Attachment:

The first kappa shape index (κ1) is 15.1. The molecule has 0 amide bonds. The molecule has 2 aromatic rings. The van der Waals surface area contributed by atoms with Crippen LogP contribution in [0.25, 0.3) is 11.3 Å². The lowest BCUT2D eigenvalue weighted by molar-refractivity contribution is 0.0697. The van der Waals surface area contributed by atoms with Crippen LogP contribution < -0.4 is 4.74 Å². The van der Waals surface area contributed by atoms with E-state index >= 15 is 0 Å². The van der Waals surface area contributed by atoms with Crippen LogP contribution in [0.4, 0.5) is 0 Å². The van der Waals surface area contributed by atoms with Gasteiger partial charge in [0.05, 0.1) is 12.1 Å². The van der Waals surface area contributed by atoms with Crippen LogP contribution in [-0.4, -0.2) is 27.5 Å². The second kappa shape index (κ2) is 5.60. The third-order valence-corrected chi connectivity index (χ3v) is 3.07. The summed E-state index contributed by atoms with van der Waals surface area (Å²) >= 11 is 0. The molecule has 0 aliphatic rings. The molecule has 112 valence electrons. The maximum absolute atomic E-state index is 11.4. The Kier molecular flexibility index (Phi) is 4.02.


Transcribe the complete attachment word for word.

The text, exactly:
The first kappa shape index (κ1) is 15.1. The molecule has 0 amide bonds. The molecule has 2 aromatic rings. The van der Waals surface area contributed by atoms with Crippen LogP contribution in [0.25, 0.3) is 11.3 Å². The lowest BCUT2D eigenvalue weighted by molar-refractivity contribution is 0.0697. The van der Waals surface area contributed by atoms with Crippen LogP contribution < -0.4 is 4.74 Å². The van der Waals surface area contributed by atoms with E-state index >= 15 is 0 Å². The van der Waals surface area contributed by atoms with Crippen LogP contribution in [0.4, 0.5) is 0 Å². The van der Waals surface area contributed by atoms with Gasteiger partial charge in [0.05, 0.1) is 12.1 Å². The van der Waals surface area contributed by atoms with Crippen LogP contribution in [-0.4, -0.2) is 27.5 Å². The second kappa shape index (κ2) is 5.60. The third-order valence-corrected chi connectivity index (χ3v) is 3.07. The summed E-state index contributed by atoms with van der Waals surface area (Å²) >= 11 is 0. The molecule has 0 aliphatic rings. The molecule has 112 valence electrons. The maximum absolute atomic E-state index is 11.4. The Kier molecular flexibility index (Phi) is 4.02.